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Bible Reflections View Comments

The Power of the Cross
By Diane M. Houdek
Source: Bringing Home the Word
Published: Sunday, October 21, 2012
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Last week Jesus had an encounter with a rich man who seemed to be letting his many possessions hold him back from becoming a disciple. Let’s imagine that, like Jesus’s chosen twelve, we manage to let go of all of our stuff. Have we made it to the top? Not necessarily. Because we still think making it to the top is what it’s all about.

I recently heard a compelling interpretation of the Franciscan vow of poverty as living with nothing to defend. Fr. Dan Crosby, a Capuchin Franciscan, pointed out how often people who willingly have given up material possessions will point to that sacrifice as a matter of pride. In the absence of material things, spiritual and intellectual achievements can take on too much importance for us. Anytime we become defensive about who we are or what we do, we need to ask whether we’re not still placing ourselves at the center of the universe.

Before Jesus began his public ministry, he was led into the desert to confront three temptations: turning stones to bread (material wealth), throwing himself from a cliff into the arms of God’s waiting angels (power), and bowing down before the Father of Lies in order to rule the nations (prestige).

Throughout the Gospels, Jesus leads his disciples to recognize that they, too, must fight those temptations. Those who give in to an expectation of privilege because of their positions of religious leadership rarely succeed in what really matters: leading others to recognize the presence of God in their midst.

Human society has long been structured according to hierarchical patterns. In the business world, in the political world, it’s all about winning. The notion of a servant leader would be laughed at in many boardrooms around the world. Even Jesus realizes that he’s probably not going to change that reality in a fallen world. But what he tells his disciples is this: “It must not be that way with you.”

Again and again throughout the history of Christianity, institutions have fallen prey to the temptation to power. And when that happens, prophets come along to challenge the leaders to return to the message of the Gospel. More often than not, it’s a thankless task. We don’t let go of our perks and privileges willingly for the most part. Ironically, even those with no power or prestige will defend those who have it, because secretly they hope to get there someday. We like to bask in the reflected glory of belonging to an institution that’s always right, always perfect, always powerful.

This section in Mark’s Gospel is the last preparation for Jesus’ entry into Jerusalem and the fate that awaited him there. It’s his last chance to help the disciples understand the full implication of his identity as the Messiah and what it would mean for them as his followers. No matter how often he tells them that the Son of Man must suffer and die, they’re still filled with dreams of glory and the promise of an earthly kingdom with all its trappings.

Our world, our country, even our religious institutions, are not likely to change any time soon. But if we each do our own part to let go of having power over others and learn to use what power we have to do good for them, we may see small signs of hope even now in these difficult times. If we can stop defending the indefensible, we will discover the true power of Christ, the power of the cross.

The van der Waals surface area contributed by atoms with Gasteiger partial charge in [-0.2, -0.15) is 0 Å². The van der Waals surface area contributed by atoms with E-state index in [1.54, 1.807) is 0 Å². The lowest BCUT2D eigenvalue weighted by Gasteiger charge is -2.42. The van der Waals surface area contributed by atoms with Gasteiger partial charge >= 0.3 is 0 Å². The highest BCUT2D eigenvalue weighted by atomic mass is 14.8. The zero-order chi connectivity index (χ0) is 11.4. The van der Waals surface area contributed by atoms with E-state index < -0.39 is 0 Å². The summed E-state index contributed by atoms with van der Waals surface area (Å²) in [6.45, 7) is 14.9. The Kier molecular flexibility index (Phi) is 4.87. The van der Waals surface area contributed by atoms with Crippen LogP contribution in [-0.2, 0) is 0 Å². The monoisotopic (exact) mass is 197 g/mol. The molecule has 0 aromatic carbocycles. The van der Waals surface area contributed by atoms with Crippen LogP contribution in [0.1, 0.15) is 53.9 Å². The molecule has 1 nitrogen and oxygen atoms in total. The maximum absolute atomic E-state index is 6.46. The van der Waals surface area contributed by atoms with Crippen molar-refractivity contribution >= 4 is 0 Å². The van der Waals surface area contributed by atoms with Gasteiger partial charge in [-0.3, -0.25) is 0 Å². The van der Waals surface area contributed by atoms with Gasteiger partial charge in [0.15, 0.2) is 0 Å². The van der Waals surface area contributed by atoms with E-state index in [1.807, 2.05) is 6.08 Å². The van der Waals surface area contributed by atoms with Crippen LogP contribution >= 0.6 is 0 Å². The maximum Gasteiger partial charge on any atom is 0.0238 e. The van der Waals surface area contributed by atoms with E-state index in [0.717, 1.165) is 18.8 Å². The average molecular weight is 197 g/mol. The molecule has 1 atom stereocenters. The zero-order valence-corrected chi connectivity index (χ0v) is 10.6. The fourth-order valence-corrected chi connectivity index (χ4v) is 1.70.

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Martyrdom of John the Baptist: The drunken oath of a king with a shallow sense of honor, a seductive dance and the hateful heart of a queen combined to bring about the martyrdom of John the Baptist. The greatest of prophets suffered the fate of so many Old Testament prophets before him: rejection and martyrdom. The “voice crying in the desert” did not hesitate to accuse the guilty, did not hesitate to speak the truth. But why? What possesses a man that he would give up his very life? 
<p>This great religious reformer was sent by God to prepare the people for the Messiah. His vocation was one of selfless giving. The only power that he claimed was the Spirit of Yahweh. “I am baptizing you with water, for repentance, but the one who is coming after me is mightier than I. I am not worthy to carry his sandals. He will baptize you with the Holy Spirit and fire” (Matthew 3:11). Scripture tells us that many people followed John looking to him for hope, perhaps in anticipation of some great messianic power. John never allowed himself the false honor of receiving these people for his own glory. He knew his calling was one of preparation. When the time came, he led his disciples to Jesus: “The next day John was there again with two of his disciples, and as he watched Jesus walk by, he said, ‘Behold, the Lamb of God.’ The two disciples heard what he said and followed Jesus” (John 1:35-37). It is John the Baptist who has pointed the way to Christ. John’s life and death were a giving over of self for God and other people. His simple style of life was one of complete detachment from earthly possessions. His heart was centered on God and the call that he heard from the Spirit of God speaking to his heart. Confident of God’s grace, he had the courage to speak words of condemnation or repentance, of salvation.</p> American Catholic Blog Just as my children become members of my family when I bring them into the world, so too our baptism incorporates us into the family of the Church. This supernatural membership prevents us from being orphans who have to fend for themselves in the spiritual wilderness.

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